According to a particularly advantageous embodiment, a thermocouple, e.g., a chromel-alumel thermocouple, is employed as a probe. (Such thermocouples are readily available commercially, in substantial lengths and small diameters, as low as 0.2 mm.) This provides a ready-made probe having two electrically conducting resistive elements disposed in a sheath which sheath affords a third element which may be made part of the measurement circuit, which opens up a variety of possibilities. Some of these will be discussed in the following description of exemplary embodiments of the inventive apparatus and the inventive method in the course of which other characteristics and advantages of the invention will become apparent.
FIG. 1 illustrates a classical means of continuously measuring the wear of a wall of a metallurgical vessel, showing the probe implanted in the refractory wall of a metallurgical reactor, at the level of a tuyere for gas injection;
FIG. 2 is an enlarged detail view of region A of FIG. 1, showing the end of the probe in contact with the molten metal, and illustrating the electrical link between the ends of the conductors via the molten metal contained in the reactor;
FIG. 3 is an enlarged partial view of an inventive probe;
FIG. 4 is a schematic view of the probe and the other measurement instrumentation according to a first embodiment of the invention, using resistance measurement;
FIG. 5 illustrates a variant of the embodiment in FIG. 4, and
FIG. 6 illustrates the apparatus and measurement principle of a second embodiment, using capacitance measurement.
In FIG. 1, the bottom wall 1 of a metallurgical reactor, e.g., a steelmaking converter, containing fused metal 2, is shown schematically. The wall 1 is comprised of a metal shell 3 lined by a layer 4 of refractory material the surface 5 of which is in contact with the liquid metal. A plurality of tuyeres 6 are provided in the wall 1, which tuyeres are adapted for injecting treatment fluids, e.g. oxygen or other gases, into said metal.
In classical fashion, such a tuyere comprises one or more concentric tubes 7, 8 which open out in the interior of the vessel at the general level of the internal surface 5 of the refractory lining 4.
In known fashion, the probe 9 is disposed parallelly to the tuyere, preferably externally thereof in a groove which may be formed in the exterior tube 7 of the tuyere for the purpose of accommodating the probe. The probe extends over the entire length of the tuyere, or at least along the entire useful length thereof, i.e., from the internal surface 5 to the exterior of the vessel, from which the probe is connected to a measurement system 10.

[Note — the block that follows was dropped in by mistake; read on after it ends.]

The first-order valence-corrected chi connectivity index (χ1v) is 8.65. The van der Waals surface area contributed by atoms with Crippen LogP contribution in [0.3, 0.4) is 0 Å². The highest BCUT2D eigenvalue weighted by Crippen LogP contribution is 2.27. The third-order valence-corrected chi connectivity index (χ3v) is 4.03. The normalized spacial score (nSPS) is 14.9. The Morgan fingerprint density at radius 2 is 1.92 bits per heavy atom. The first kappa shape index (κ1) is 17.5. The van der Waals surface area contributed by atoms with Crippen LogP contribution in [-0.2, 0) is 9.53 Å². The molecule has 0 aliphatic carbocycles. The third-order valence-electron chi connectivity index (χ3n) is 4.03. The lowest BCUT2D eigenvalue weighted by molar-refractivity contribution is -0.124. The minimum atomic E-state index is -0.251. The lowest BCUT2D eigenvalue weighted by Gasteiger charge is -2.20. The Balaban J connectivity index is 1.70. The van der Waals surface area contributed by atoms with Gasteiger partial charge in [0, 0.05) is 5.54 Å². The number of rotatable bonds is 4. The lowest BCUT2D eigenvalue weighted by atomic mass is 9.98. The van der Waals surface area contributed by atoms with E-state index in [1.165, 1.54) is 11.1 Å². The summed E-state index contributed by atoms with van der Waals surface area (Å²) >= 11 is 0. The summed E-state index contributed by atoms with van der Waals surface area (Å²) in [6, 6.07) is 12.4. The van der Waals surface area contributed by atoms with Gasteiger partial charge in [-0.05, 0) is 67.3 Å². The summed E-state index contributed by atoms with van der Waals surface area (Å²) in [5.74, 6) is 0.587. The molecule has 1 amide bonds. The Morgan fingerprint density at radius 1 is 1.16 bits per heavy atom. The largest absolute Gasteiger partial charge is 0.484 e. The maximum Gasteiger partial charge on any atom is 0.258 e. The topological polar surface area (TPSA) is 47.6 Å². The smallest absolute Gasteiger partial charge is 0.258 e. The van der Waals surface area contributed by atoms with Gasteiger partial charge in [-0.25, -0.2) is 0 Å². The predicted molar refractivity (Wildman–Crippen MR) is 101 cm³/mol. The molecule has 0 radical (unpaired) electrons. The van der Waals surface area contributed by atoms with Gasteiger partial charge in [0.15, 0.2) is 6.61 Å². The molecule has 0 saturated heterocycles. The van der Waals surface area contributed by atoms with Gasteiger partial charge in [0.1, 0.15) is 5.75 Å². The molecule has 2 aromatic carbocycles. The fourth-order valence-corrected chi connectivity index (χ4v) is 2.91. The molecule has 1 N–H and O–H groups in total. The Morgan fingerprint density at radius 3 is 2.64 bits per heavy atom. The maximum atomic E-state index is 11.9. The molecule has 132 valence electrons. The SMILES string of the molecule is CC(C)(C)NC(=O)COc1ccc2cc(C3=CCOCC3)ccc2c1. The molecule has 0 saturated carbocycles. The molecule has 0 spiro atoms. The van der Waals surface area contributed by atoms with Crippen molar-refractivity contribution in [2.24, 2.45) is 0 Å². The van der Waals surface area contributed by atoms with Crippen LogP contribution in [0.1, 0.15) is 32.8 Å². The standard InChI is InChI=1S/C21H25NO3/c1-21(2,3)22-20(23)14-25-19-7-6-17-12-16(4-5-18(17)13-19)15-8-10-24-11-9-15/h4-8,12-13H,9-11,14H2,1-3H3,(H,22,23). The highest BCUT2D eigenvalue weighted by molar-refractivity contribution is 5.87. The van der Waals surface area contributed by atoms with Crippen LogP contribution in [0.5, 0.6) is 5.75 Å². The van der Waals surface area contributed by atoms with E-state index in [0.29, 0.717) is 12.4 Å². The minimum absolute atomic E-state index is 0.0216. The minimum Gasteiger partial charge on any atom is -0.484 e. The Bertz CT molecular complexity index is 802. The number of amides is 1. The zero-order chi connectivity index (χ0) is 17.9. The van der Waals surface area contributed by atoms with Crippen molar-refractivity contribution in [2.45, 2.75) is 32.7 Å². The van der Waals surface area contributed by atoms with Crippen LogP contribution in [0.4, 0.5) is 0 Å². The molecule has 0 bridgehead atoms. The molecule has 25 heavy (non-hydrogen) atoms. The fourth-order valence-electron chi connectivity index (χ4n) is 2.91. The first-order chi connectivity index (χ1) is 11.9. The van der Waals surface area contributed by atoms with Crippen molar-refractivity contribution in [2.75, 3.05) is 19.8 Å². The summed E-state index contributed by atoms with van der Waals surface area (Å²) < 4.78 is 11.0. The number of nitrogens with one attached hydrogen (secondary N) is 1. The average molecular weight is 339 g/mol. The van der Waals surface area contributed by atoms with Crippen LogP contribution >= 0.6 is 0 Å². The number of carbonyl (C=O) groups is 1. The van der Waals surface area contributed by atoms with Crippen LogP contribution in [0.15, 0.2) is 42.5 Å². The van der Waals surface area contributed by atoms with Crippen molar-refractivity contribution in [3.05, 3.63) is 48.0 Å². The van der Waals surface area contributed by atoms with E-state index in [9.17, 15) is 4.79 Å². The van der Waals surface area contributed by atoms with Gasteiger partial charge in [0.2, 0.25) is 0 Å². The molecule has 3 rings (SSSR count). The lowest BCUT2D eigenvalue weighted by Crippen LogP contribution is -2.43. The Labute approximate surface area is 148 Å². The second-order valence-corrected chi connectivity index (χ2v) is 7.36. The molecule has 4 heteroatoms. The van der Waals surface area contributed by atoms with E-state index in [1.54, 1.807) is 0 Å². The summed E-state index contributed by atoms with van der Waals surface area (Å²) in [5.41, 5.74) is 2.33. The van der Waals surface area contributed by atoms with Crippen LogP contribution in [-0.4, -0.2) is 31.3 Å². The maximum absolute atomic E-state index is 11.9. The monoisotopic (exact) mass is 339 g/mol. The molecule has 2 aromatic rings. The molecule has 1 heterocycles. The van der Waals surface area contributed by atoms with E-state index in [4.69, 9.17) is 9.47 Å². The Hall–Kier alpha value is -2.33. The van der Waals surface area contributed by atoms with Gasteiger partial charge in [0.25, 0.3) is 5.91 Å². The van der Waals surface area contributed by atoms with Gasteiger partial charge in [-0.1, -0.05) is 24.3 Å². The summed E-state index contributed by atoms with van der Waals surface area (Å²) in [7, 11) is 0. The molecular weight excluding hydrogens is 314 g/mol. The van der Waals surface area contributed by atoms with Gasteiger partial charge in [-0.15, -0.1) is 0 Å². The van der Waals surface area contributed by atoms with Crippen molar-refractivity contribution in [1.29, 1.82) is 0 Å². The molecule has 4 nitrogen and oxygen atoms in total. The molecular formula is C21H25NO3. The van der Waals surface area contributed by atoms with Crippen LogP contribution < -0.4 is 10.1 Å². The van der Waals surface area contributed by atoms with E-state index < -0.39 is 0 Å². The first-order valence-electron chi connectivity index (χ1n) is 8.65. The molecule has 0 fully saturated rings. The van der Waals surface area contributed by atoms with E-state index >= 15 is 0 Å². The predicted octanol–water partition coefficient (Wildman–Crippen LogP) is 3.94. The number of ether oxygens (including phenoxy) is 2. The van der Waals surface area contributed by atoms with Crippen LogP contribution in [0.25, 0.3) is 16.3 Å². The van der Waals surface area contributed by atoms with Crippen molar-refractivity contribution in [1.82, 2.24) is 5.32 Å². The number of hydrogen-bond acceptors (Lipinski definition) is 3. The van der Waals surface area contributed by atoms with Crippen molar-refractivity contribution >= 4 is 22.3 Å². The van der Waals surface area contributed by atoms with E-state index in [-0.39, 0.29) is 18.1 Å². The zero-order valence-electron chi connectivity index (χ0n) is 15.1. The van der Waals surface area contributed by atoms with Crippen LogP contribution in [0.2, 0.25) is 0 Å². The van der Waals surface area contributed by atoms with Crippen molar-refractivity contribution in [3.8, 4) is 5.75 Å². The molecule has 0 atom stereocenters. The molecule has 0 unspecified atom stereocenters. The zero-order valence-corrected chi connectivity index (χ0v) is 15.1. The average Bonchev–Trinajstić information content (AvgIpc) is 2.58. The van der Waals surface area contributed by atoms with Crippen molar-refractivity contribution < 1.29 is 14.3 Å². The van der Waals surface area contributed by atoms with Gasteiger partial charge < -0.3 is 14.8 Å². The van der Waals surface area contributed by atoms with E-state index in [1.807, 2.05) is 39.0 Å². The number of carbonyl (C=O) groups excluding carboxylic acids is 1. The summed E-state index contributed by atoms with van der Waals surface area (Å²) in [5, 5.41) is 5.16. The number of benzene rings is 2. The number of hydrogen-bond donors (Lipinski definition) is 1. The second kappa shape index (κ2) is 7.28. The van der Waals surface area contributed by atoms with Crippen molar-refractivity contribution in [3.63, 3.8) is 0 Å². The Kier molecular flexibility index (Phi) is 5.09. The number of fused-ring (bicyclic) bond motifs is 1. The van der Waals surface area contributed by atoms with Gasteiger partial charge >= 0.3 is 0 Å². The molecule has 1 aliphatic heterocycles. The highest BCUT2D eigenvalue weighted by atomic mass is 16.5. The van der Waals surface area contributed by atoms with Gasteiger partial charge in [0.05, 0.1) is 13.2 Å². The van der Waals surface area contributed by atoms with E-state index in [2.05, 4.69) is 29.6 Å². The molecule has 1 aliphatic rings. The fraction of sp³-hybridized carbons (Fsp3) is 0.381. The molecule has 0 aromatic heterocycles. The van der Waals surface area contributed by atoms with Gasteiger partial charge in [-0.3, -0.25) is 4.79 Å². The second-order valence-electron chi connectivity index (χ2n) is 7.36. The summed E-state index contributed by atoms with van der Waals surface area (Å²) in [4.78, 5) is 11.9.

FIG. 2 is an enlarged detail view of the end of a probe terminating at the internal surface 5 of the refractory lining 4, at a stage when the probe and the tuyere have suffered a certain amount of erosion leading to shortening of the length of the probe. FIG. 2 also illustrates the electric current lines 14 providing a link between the ends of the central conductor 11 and the tubular sheath 13 of the probe 9 via the fused metal 2. An insulator 12 is disposed between the conductor 11 and the sheath 13. Thereby, in known fashion, one can employ the measuring system 10 to measure the resistance of the circuit comprising the central conductor and the tube 13, from which the length of the probe can be deduced.
The embodiments just described are known in the art. The first exemplary embodiment of the invention relates to these embodiments. Because the diameter of the inventive probe can be very small, in particular <0.5 mm, the groove for accommodating the probe may not be necessary.
According to a preferred embodiment illustrated in FIG. 3, the inventive probe 19 is comprised of a chromel-alumel thermocouple of a customary type which is commercially available in diameters ≦0.5 mm and substantial lengths of up to several meters. The thermocouple has a tubular sheath 23, comprised of, e.g., steel, with two parallel wires 20, 21 extending in the interior of said sheath, which wires form the thermocouple proper. The wires (20, 21) are mutually insulated, and insulated with respect to the sleeve 23, by means of a refractory insulator which may comprise powdered alumina. It is known that such thermocouples are classically fabricated by assembling the various components of the thermocouple as recited supra, wherewith initially the assembly has a cross sectional area appreciably greater than that of the finished thermocouple. The broader initial assembly allows the wires and sheath to be positioned at mutual separations which are generally constant over the entire length of said components. The assembly is then stretched (or subjected to another lengthening operation), wherewith simultaneously its cross section is reduced until the diameter of the sheath reaches a desired value; in this process, the conductors are also stretched (or otherwise lengthened), with corresponding reduction of their cross sections, but the mutual insulation between the conductors, and the insulation between the respective conductors and the sheath, which insulation is provided by the powdered insulating refractory material, is preserved.